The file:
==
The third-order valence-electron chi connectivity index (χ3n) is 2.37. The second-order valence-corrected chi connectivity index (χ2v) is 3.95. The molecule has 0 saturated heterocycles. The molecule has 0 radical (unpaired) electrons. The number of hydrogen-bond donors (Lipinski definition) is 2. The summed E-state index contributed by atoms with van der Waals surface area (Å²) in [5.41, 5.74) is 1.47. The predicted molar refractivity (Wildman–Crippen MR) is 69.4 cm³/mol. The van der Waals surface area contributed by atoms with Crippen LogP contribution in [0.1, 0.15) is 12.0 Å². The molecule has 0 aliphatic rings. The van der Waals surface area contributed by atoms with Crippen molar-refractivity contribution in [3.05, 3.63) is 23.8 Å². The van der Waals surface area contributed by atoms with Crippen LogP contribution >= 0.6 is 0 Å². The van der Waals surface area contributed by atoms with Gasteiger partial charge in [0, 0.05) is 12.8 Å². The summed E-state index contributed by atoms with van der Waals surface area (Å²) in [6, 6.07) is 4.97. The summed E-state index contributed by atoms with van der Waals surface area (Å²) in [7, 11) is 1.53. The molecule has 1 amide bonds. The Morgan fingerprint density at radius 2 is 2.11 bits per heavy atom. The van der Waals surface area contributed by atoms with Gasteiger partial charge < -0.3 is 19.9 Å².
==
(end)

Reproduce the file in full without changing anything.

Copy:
The third-order valence-electron chi connectivity index (χ3n) is 2.37. The second-order valence-corrected chi connectivity index (χ2v) is 3.95. The molecule has 0 saturated heterocycles. The molecule has 0 radical (unpaired) electrons. The number of hydrogen-bond donors (Lipinski definition) is 2. The summed E-state index contributed by atoms with van der Waals surface area (Å²) in [5.41, 5.74) is 1.47. The predicted molar refractivity (Wildman–Crippen MR) is 69.4 cm³/mol. The van der Waals surface area contributed by atoms with Crippen LogP contribution in [0.1, 0.15) is 12.0 Å². The molecule has 0 aliphatic rings. The van der Waals surface area contributed by atoms with Crippen molar-refractivity contribution in [3.05, 3.63) is 23.8 Å². The van der Waals surface area contributed by atoms with Crippen LogP contribution >= 0.6 is 0 Å². The van der Waals surface area contributed by atoms with Gasteiger partial charge in [0, 0.05) is 12.8 Å². The summed E-state index contributed by atoms with van der Waals surface area (Å²) in [6, 6.07) is 4.97. The summed E-state index contributed by atoms with van der Waals surface area (Å²) in [7, 11) is 1.53. The molecule has 1 amide bonds. The Morgan fingerprint density at radius 2 is 2.11 bits per heavy atom. The van der Waals surface area contributed by atoms with Gasteiger partial charge < -0.3 is 19.9 Å².